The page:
Author, Stanford Graduate Sues Warner Bros. Over Profits From Hit Film ‘Gravity’
LOS ANGELES (AP) — Author Tess Gerritsen has sued Warner Bros. claiming the studio owes her millions in profits from the Oscar-winning hit film “Gravity.”
But the studio is pointing to her own statements downplaying similarities between the blockbuster and one of her novels.
The Stanford graduate sued Warner Bros. Entertainment Inc. in a Los Angeles federal court on Tuesday, alleging the studio violated an agreement she had with one of its subsidiaries to turn her novel “Gravity” into a movie. Gerritsen, whose books include a series that is basis for the TNT show “Rizzoli & Isles,” sold the film rights to the “Gravity” novel for $1 million in 1999.
Warner Bros. declined comment on the case, but spokesman Paul McGuire noted that in October Gerritsen told an audience at an Indiana public library that the film wasn’t based on her book.
” ‘Yea, ‘Gravity’ is a great film, but it’s not based on my book,” the Greencastle Banner-Graphic newspaper quoted Gerritsen as telling the audience. The paper noted the author said she had seen the movie, which starred Sandra Bullock, before her appearance.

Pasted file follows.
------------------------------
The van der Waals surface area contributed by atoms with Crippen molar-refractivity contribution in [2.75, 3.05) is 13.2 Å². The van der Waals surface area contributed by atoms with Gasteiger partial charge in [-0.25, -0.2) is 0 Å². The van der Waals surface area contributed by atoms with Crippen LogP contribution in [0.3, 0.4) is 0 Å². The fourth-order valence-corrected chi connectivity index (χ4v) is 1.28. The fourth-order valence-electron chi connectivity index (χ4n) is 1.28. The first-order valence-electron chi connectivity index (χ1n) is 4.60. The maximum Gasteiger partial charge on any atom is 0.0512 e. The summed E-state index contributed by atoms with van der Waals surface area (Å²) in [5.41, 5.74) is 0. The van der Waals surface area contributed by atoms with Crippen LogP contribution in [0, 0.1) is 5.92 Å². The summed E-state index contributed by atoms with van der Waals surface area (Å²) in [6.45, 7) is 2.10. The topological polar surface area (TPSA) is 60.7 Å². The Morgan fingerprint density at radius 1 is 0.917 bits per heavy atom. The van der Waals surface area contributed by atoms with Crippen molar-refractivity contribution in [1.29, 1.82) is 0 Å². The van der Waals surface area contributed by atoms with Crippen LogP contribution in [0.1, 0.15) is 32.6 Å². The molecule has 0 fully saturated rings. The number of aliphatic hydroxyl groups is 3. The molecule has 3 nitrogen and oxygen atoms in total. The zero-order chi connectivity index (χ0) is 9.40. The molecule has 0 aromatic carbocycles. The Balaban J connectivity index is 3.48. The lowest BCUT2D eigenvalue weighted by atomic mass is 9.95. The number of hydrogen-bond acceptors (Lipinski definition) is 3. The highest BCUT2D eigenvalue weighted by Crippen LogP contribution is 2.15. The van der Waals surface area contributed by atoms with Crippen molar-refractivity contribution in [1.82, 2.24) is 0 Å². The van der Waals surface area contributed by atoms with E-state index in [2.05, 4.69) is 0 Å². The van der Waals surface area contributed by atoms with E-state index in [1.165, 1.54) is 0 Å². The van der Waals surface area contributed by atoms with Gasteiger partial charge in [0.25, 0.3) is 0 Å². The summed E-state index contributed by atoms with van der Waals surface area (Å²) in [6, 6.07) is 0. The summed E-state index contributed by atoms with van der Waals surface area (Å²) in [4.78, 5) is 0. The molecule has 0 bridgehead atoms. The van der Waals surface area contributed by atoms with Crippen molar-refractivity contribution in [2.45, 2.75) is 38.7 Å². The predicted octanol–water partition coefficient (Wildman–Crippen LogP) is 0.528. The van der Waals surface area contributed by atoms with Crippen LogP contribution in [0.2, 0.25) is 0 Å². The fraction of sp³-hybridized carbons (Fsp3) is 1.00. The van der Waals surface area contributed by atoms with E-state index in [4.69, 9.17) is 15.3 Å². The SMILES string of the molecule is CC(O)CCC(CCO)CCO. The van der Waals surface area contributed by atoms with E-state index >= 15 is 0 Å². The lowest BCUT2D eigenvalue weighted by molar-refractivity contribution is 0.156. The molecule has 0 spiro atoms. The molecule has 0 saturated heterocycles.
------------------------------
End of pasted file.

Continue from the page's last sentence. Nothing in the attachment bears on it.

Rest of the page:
Gerritson’s lawsuit states she believes “Gravity” director Alfonso Cuaron was attached to adapt the book into a screenplay without her knowledge years before the movie was actually made. The author sold the rights to her novel to a production company that was bought by Warner Bros. in 2008.
The novel and film have some similarities, but their stories aren’t identical.
The novel features a female medical doctor trapped in space after an organism infects her fellow astronauts and kills them. Her husband, who is on Earth, fights efforts to leave his wife in space to die alone.
Gerritsen’s lawsuit states the author added elements such as the destruction of the International Space Station by space debris — a key moment in the film — to a screenplay she wrote to try to get her book on the big screen.
“Gravity” the film does not feature any outbreak of an organism, and Bullock’s character is cut off from communication with Earth and does not receive any aid from people on the ground.
The lawsuit is not alleging any copyright infringement — a claim that would prompt a judge to compare the story lines — but rather alleges Warner Bros. has breached Gerritsen’s contract for the film rights and profits.
“Gravity” won seven Academy Awards in March, but its screenplay was not nominated for an award.
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